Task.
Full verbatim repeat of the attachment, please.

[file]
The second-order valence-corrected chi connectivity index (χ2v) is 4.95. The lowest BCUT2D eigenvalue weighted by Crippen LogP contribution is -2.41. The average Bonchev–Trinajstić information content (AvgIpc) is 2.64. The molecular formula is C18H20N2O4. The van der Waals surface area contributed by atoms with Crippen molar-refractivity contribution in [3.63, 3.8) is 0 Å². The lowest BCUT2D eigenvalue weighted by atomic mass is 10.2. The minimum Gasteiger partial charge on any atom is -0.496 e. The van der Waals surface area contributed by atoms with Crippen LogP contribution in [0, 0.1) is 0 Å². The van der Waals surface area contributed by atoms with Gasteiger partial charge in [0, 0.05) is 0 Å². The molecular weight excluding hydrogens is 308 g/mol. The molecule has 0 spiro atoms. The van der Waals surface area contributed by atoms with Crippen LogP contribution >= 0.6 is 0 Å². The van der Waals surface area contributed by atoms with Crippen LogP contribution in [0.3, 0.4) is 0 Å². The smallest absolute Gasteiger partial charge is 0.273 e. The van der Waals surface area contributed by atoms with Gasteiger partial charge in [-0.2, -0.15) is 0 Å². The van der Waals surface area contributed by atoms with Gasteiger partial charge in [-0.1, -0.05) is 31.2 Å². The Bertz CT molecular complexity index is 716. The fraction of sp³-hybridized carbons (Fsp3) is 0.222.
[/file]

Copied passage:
The second-order valence-corrected chi connectivity index (χ2v) is 4.95. The lowest BCUT2D eigenvalue weighted by Crippen LogP contribution is -2.41. The average Bonchev–Trinajstić information content (AvgIpc) is 2.64. The molecular formula is C18H20N2O4. The van der Waals surface area contributed by atoms with Crippen molar-refractivity contribution in [3.63, 3.8) is 0 Å². The lowest BCUT2D eigenvalue weighted by atomic mass is 10.2. The minimum Gasteiger partial charge on any atom is -0.496 e. The van der Waals surface area contributed by atoms with Crippen LogP contribution in [0, 0.1) is 0 Å². The van der Waals surface area contributed by atoms with Gasteiger partial charge in [0, 0.05) is 0 Å². The molecular weight excluding hydrogens is 308 g/mol. The molecule has 0 spiro atoms. The van der Waals surface area contributed by atoms with Crippen LogP contribution >= 0.6 is 0 Å². The van der Waals surface area contributed by atoms with Crippen LogP contribution in [0.3, 0.4) is 0 Å². The smallest absolute Gasteiger partial charge is 0.273 e. The van der Waals surface area contributed by atoms with Gasteiger partial charge in [-0.2, -0.15) is 0 Å². The van der Waals surface area contributed by atoms with Gasteiger partial charge in [-0.1, -0.05) is 31.2 Å². The Bertz CT molecular complexity index is 716. The fraction of sp³-hybridized carbons (Fsp3) is 0.222.